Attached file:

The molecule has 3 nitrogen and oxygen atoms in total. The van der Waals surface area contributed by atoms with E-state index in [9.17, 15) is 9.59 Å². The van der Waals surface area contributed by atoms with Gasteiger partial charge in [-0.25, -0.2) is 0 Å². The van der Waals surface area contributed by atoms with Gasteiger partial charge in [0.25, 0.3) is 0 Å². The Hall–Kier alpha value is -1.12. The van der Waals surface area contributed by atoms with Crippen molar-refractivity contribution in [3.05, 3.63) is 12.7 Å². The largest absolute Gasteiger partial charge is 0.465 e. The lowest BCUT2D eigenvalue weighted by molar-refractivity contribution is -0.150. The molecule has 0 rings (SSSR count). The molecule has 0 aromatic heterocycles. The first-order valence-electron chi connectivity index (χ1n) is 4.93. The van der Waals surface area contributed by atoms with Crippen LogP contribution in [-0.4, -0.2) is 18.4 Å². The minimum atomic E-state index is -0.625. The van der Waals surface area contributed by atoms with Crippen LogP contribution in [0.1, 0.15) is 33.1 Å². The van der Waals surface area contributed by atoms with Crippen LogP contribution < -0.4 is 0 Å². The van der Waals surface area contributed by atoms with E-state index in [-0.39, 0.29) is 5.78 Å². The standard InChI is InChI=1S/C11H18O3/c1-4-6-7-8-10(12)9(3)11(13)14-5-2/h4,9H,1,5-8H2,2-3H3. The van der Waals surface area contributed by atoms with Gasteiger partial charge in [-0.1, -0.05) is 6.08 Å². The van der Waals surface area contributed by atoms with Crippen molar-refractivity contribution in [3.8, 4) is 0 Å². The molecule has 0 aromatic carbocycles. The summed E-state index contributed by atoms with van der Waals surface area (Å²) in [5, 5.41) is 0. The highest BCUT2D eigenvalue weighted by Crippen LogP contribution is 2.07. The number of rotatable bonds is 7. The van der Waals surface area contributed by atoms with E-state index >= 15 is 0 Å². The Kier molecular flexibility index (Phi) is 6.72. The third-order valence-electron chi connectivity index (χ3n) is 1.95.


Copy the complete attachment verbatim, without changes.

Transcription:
The molecule has 3 nitrogen and oxygen atoms in total. The van der Waals surface area contributed by atoms with E-state index in [9.17, 15) is 9.59 Å². The van der Waals surface area contributed by atoms with Gasteiger partial charge in [-0.25, -0.2) is 0 Å². The van der Waals surface area contributed by atoms with Gasteiger partial charge in [0.25, 0.3) is 0 Å². The Hall–Kier alpha value is -1.12. The van der Waals surface area contributed by atoms with Crippen molar-refractivity contribution in [3.05, 3.63) is 12.7 Å². The largest absolute Gasteiger partial charge is 0.465 e. The lowest BCUT2D eigenvalue weighted by molar-refractivity contribution is -0.150. The molecule has 0 rings (SSSR count). The molecule has 0 aromatic heterocycles. The first-order valence-electron chi connectivity index (χ1n) is 4.93. The van der Waals surface area contributed by atoms with Crippen LogP contribution in [-0.4, -0.2) is 18.4 Å². The minimum atomic E-state index is -0.625. The van der Waals surface area contributed by atoms with Crippen LogP contribution in [0.1, 0.15) is 33.1 Å². The van der Waals surface area contributed by atoms with Crippen LogP contribution < -0.4 is 0 Å². The van der Waals surface area contributed by atoms with E-state index in [-0.39, 0.29) is 5.78 Å². The standard InChI is InChI=1S/C11H18O3/c1-4-6-7-8-10(12)9(3)11(13)14-5-2/h4,9H,1,5-8H2,2-3H3. The van der Waals surface area contributed by atoms with Gasteiger partial charge in [-0.1, -0.05) is 6.08 Å². The van der Waals surface area contributed by atoms with Crippen molar-refractivity contribution in [3.8, 4) is 0 Å². The molecule has 0 aromatic carbocycles. The summed E-state index contributed by atoms with van der Waals surface area (Å²) in [5, 5.41) is 0. The highest BCUT2D eigenvalue weighted by Crippen LogP contribution is 2.07. The number of rotatable bonds is 7. The van der Waals surface area contributed by atoms with E-state index >= 15 is 0 Å². The Kier molecular flexibility index (Phi) is 6.72. The third-order valence-electron chi connectivity index (χ3n) is 1.95.